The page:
In 2010 the Chancellor moved to replace the Retail Price Index (RPI) with the Consumer Price Index (CPI) for increases to public service pensions. Since then many private sector employers have sought to switch to CPI to reduce pension costs and risks. A forecast in 2011 estimated that savings by using CPI could exceed £3billion over 15 years. Whether the switch can be made in a particular scheme depends on the Trust Deed and Rules and recent case law has helped to shed some light on the issue.
Revaluation and indexation
Legislation entitles members of pension schemes to minimum increases at two stages. These increases are essentially fixed and cannot be changed by employers.
First, when an active member of a pension scheme becomes a "deferred pensioner" (e.g. by leaving their job), statute gives them a right to increases every year – to counter inflation – until they draw their "revalued" pension.
Second, statute requires those revalued pensions – once in payment – to be increased (or "indexed") by a minimum percentage.
Scheme rules often promise extra increases beyond those needed by statute. Some of these rules can be changed, if pre-change interests are protected. As CPI has been lower than RPI in several years, changes have meant savings. And, where rules could not be changed, savings have been made by exchanges of above-statute increases for higher up-front pensions. Two recent cases have tested the pre-change interests that need respecting.
Switch to CPI – case examples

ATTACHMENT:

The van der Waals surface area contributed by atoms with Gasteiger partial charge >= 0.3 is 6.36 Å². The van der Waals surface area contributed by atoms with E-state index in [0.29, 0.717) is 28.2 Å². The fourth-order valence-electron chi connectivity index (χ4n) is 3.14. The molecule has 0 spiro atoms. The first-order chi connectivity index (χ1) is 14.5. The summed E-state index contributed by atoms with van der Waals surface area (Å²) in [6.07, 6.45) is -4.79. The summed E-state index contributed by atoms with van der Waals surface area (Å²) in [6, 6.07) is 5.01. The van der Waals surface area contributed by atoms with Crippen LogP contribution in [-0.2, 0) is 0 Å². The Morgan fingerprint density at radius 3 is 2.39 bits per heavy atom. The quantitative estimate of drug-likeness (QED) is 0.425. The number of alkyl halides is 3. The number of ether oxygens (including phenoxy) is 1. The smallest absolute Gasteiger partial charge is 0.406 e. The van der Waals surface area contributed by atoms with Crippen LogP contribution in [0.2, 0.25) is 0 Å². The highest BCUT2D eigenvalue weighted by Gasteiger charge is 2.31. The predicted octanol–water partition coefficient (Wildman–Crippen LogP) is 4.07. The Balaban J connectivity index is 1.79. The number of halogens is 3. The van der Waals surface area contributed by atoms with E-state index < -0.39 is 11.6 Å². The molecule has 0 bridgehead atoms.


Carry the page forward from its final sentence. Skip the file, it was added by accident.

Several court and Pensions Ombudsman decisions have upheld employers' rights to switch from RPI to CPI. However, in Buckinghamshire v. Barnardo the Court of Appeal prevented a switch to CPI – by a majority decision of two judges to one. However, all three agreed on a point Dentons raised: members had no pre-change right to be protected until the trustees had chosen an index.
However, even where a change to CPI can be made an employer's attempts to save costs may not be straightforward. Last month the High Court (of England and Wales) in British Airways PLC v. APS Trustee Ltd, reported on 15 November 2017, recognised that trustees may have other options. The scheme had been validly changed to CPI against the wishes of the trustees. Those trustees had then amended the rules to permit them to pay discretionary increases – and their change was upheld by the court.
Future of RPI/CPI
The main issue for employers will be whether they, with or without the trustees, have the power to substitute the index used under the trust deed and rules and what else the trustees might be able to do if a change is pushed through. Additionally, there are occasional suggestions the government may scrap RPI altogether, which would be an issue for both trustees and employers who have schemes retaining RPI for revaluation.
The first step for employers who have not yet made the switch will be to consider whether a move to CPI will provide a cost benefit to the scheme. Thereafter, an analysis must take place (giving consideration to recent case law) to determine whether the scheme rules, in particular employer and trustee discretions, allow such a switch.